In fact, one of those stories -- one offered during a recent interview with former Blue Jackets defenseman Fedor Tyutin -- proved to be foreshadowing for the type of career Voracek has had.
"I don't know if he remembers it or not, but one of those road trips back in the day, I think it was his second or third year or something like that, he made a bet with one of the guys and he said he was going to be playing longer than Jaromir Jagr," Tyutin said. "At the time, everybody was laughing at him, but as things have unfolded, it seems like he meant that."
One never knows if Jagr is retired these days -- and the fellow native of Kladno in the Czech Republic had quite a head start on Voracek -- but there might be something in the water of that Central Bohemian city.
While Jagr is known for longevity in the game on par with that of Gordie Howe, Voracek skated in his 1,000th NHL game on Thursday at New Jersey. Getting to four digits is one of the most respected honors a player can have in the game, and Voracek is just the fourth player to reach the mark in a CBJ sweater and the 12th player from his home country to do it.
A lot of things have to go right for a player to make it that far. Sure, there has to be talent, which Voracek had in spades as the talented playmaker was chosen seventh overall by the Jackets in the 2007 draft in Columbus. There also has to be a work ethic, which has only gotten stronger as he's been in the league. You also need luck, which has come through in spades -- Voracek has never missed more than 10 games in a campaign and never had to undergo a major surgery because of a hockey injury.
But for those who have known him since the beginning, the accomplishment isn't a huge surprise. Sure, Voracek might have predicted it way back when, but he also backed it up with everything a player needs to be able to get this far in the NHL.
"Obviously he looks different in pictures, but being around him now and being around him back then, he's still the same person," said Jared Boll, who played with Voracek his first go-around in Columbus and now is a development coach in the CBJ organization. "What is so good about Jake, he doesn't change who he is. He never has. He's a fun guy to be around. He loves having fun at the rink. He just makes it light every day, and that's what's kept him in the game for so long.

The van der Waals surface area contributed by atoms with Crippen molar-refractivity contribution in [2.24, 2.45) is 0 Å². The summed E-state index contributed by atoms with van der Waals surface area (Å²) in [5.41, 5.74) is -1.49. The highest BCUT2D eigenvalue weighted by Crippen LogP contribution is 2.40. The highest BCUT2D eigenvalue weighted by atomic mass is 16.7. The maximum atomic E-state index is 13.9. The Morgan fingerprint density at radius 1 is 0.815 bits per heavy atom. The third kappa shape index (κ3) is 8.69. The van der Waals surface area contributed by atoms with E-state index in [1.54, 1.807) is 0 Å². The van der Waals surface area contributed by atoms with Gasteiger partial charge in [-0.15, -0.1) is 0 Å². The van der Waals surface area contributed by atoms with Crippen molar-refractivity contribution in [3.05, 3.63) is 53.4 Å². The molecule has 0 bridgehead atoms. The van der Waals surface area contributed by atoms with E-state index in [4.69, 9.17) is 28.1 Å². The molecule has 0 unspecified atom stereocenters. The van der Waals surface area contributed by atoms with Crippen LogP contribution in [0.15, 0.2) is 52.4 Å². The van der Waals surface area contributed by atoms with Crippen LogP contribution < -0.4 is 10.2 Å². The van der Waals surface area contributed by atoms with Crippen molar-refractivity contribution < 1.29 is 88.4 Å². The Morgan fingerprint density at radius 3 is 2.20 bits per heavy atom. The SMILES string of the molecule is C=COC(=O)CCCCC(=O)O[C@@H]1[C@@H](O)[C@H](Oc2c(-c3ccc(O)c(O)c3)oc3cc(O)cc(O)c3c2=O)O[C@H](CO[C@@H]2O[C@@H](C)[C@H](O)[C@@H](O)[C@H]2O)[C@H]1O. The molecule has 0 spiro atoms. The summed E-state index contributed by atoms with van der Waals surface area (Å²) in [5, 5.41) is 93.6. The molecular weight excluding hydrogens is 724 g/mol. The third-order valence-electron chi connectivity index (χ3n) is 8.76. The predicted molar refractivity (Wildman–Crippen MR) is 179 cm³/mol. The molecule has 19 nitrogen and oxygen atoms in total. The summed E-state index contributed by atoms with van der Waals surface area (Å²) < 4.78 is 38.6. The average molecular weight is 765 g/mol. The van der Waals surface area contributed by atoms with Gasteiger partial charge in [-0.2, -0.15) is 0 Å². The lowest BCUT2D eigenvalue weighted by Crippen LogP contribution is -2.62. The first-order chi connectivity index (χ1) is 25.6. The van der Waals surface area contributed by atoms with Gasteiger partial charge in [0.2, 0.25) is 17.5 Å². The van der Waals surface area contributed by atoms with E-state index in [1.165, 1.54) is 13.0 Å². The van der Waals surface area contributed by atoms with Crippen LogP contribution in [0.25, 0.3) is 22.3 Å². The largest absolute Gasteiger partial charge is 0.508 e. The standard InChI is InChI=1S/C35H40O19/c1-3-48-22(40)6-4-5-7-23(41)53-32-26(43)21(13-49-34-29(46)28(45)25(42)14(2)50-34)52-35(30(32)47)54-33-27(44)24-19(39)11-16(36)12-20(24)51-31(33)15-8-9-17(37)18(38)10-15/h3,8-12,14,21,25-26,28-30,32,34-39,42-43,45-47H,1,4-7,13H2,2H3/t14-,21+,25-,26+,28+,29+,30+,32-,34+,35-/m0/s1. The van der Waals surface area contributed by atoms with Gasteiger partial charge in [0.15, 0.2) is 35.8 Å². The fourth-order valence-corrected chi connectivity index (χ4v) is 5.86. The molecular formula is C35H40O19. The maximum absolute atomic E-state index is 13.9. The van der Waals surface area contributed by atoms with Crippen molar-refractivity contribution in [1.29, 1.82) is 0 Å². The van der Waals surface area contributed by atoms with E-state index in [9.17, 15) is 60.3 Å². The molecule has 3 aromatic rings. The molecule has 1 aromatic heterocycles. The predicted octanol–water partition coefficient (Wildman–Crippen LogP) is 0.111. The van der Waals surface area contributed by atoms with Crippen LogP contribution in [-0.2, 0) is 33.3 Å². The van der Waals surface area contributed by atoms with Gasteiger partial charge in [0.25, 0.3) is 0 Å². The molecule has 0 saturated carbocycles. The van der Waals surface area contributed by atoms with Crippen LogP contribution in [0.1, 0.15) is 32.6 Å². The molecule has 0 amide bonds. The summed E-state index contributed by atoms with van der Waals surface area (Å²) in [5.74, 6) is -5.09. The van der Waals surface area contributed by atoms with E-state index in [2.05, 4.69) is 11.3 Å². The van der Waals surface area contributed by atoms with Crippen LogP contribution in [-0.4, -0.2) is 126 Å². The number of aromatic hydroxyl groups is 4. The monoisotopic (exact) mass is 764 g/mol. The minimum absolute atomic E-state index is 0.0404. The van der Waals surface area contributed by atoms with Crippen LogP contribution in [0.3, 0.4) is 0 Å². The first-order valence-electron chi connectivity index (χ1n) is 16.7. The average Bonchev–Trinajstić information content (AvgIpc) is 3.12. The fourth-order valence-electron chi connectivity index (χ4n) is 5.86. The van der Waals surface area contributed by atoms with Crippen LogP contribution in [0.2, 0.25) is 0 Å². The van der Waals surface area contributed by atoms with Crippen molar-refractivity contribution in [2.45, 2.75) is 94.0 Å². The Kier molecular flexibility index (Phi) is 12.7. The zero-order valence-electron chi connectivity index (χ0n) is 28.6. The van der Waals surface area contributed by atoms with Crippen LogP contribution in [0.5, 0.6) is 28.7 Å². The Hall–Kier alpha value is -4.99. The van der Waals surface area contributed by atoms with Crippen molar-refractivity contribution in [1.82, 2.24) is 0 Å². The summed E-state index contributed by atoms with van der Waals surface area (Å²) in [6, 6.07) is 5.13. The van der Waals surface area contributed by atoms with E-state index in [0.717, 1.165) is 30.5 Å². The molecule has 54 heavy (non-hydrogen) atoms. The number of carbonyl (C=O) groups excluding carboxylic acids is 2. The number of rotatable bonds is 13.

"He's come a long way from eating tuna subs from Subway for pregame meal to now."
A Colorful Character
Boll slipped in the joke about Voracek's old nutritional habits because to talk about Jake is to marvel at his personality.
He first arrived in Columbus in 2008 at 19 years old, a year out from being drafted and having spent two years starring with Halifax of the QMJHL. While there was no doubting his talent, Voracek came in as a curly-haired beanpole of a player with plenty of personality and panache, perhaps foreshadowing the chatty, bearded veteran he would become.
"Whenever you think of Jake, you smile and giggle because he's a funny guy," said Derek Dorsett, who played three seasons with Voracek in Columbus and now is a development coach with the Jackets. "When he first came in, I think of this tall, lanky, skinny kid that still had baby fat on his face. But he was just a fun guy."
It didn't take long for a young CBJ core, spearheaded by Rick Nash and led by such names as Voracek, Boll, Dorsett, Marc Methot, Kris Russell, Derick Brassard and more, to jell together off the ice. Many of them lived at the Burnham Square condominiums across the street from Nationwide Arena, with Methot describing it as a big dorm room where every player's door was open and plenty of fun times were to be had.
Those players not only helped push the Blue Jackets to their first playoff appearance in 2009, they all went on to long, impressive NHL careers. But they speak fondly of the times they shared in Columbus when they were just finding their way, and that led to some interesting stories, as well, about someone like the fun-loving Voracek.
"I think it was his rookie year, but one of the first road trips with him, it was a day trip to Nashville so we were flying out the day before the game," Methot said. "We're all going to the plane with our overnight bags and all our toiletries, and Jake had nothing. So we're like, 'What the heck are you doing? Did you not pack anything?'
"And he goes, 'Yeah!' and he pulls out this raggedy old toothbrush. Like, this thing would be used to clean a carburetor or something. It was just gross. And we were dying. Like, this guy pulls this old 1980s looking toothbrush out of his pocket, and he had everyone howling. That was just Jake."
Road trips in general seemed to be where plenty of fun was had, and even someone like Nash, by then the CBJ captain, couldn't resist getting in on things with Voracek, who was still figuring out what it meant to live in North America.
"One of the funniest times was we were about to go on a road trip, and I think it was one of his first road trips," Nash said. "Obviously he's from the Czech Republic, and it's one of his first couple of times in the U.S. We were on our way to the plane and I asked him, we were going to fly to San Jose, I said, 'We're going to San Jose, California, you need your passport, right?' He said, 'No, Nasher. No, I don't need my passport.' I said, 'Yeah, we're going to San Jose. Turn around and go get it.'